Mickey

  • 2001
  • Movie
  • PG
  • Children's, Drama, Sports

Novelist John Grisham's family-oriented soap opera offers an engrossing, if biased, view of Little League mania. Having lost his wife to cancer, Glen (Harry Connick Jr.) is now staggering under the weight of crushing medical debts; worse still, he's been playing fast and loose with the IRS to the tune of $80,000. But he keeps the news of his dire financial...read more

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Reviewed by Robert Pardi
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Novelist John Grisham's family-oriented soap opera offers an engrossing, if biased, view of Little League mania.

Having lost his wife to cancer, Glen (Harry Connick Jr.) is now staggering under the weight of crushing medical debts; worse still, he's been playing fast and loose with the IRS to the tune of $80,000. But he keeps the news of his dire financial straits from his son, Mickey (Shawn Salinas); their shared love of America’s favorite past-time is a powerful bond even though 12-year old Mickey can no longer play in the kiddie leagues. When the IRS comes looking for him, Glen contacts a shady lawyer who equips him and Mickey with new identities, then relocates to Nevada. Because the dead by whose identity Mickey has assumed was a year younger then he is, which makes Mickey eligible to play Little League as a born-again 11-year-old. Mickey’s batting prowess impresses Tony Bracey (Mike Starr), the coach of the Moose Team, and though Glen knows they should both be lying low, he can’t resist the temptation to live vicariously through Mickey. Naturally, Mickey galvanizes his teammates, who triumph in All-Star and State championships. Next up is the Regional meet, where media attention shoves Mickey into the spotlight. Meanwhile, IRS agents are closing in on the fugitives, except that when they locate them they back off. It seems that the Cuban team Mickey and his new friends are up against is notorious for including over-age ringers on its roster, so the US government cynically decides to let Mickey win one for Uncle Sam. The question is what happens after -- will the IRS let Glen off the hook in a quid pro quid?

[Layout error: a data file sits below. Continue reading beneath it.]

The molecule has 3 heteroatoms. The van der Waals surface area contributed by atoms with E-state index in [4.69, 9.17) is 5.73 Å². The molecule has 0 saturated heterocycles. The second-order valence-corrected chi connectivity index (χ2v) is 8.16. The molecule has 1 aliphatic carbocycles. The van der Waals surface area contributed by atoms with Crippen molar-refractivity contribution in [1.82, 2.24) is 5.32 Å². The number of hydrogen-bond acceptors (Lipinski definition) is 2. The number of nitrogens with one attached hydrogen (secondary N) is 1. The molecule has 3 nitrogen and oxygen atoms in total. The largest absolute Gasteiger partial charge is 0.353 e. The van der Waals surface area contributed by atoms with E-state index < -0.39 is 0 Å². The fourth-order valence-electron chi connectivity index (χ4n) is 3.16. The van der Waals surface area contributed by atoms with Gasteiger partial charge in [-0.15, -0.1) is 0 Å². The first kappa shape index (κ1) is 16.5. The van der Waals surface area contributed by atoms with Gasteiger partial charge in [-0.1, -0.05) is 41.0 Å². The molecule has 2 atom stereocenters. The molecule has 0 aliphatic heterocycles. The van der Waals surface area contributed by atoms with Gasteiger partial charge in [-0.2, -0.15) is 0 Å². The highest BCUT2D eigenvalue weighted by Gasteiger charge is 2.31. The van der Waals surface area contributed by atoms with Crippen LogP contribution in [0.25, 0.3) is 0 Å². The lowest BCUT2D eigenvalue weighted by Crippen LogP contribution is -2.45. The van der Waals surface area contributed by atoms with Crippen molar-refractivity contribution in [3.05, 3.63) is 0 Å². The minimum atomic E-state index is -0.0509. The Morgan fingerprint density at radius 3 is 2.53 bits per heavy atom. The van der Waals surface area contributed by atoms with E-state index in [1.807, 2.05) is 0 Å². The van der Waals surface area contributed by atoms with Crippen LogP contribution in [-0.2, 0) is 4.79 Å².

Connick and newcomer Salinas are so believably in sync that it's hard not to root for them to succeed in their deception, even though Glen is a profoundly morally compromised character: On reflection, do you really want to buy into the convenient morality of a bleacher dad who knowingly jeopardizes his own child's good name?

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  • Released: 2001
  • Rating: PG
  • Review: Novelist John Grisham's family-oriented soap opera offers an engrossing, if biased, view of Little League mania. Having lost his wife to cancer, Glen (Harry Connick Jr.) is now staggering under the weight of crushing medical debts; worse still, he's bee… (more)

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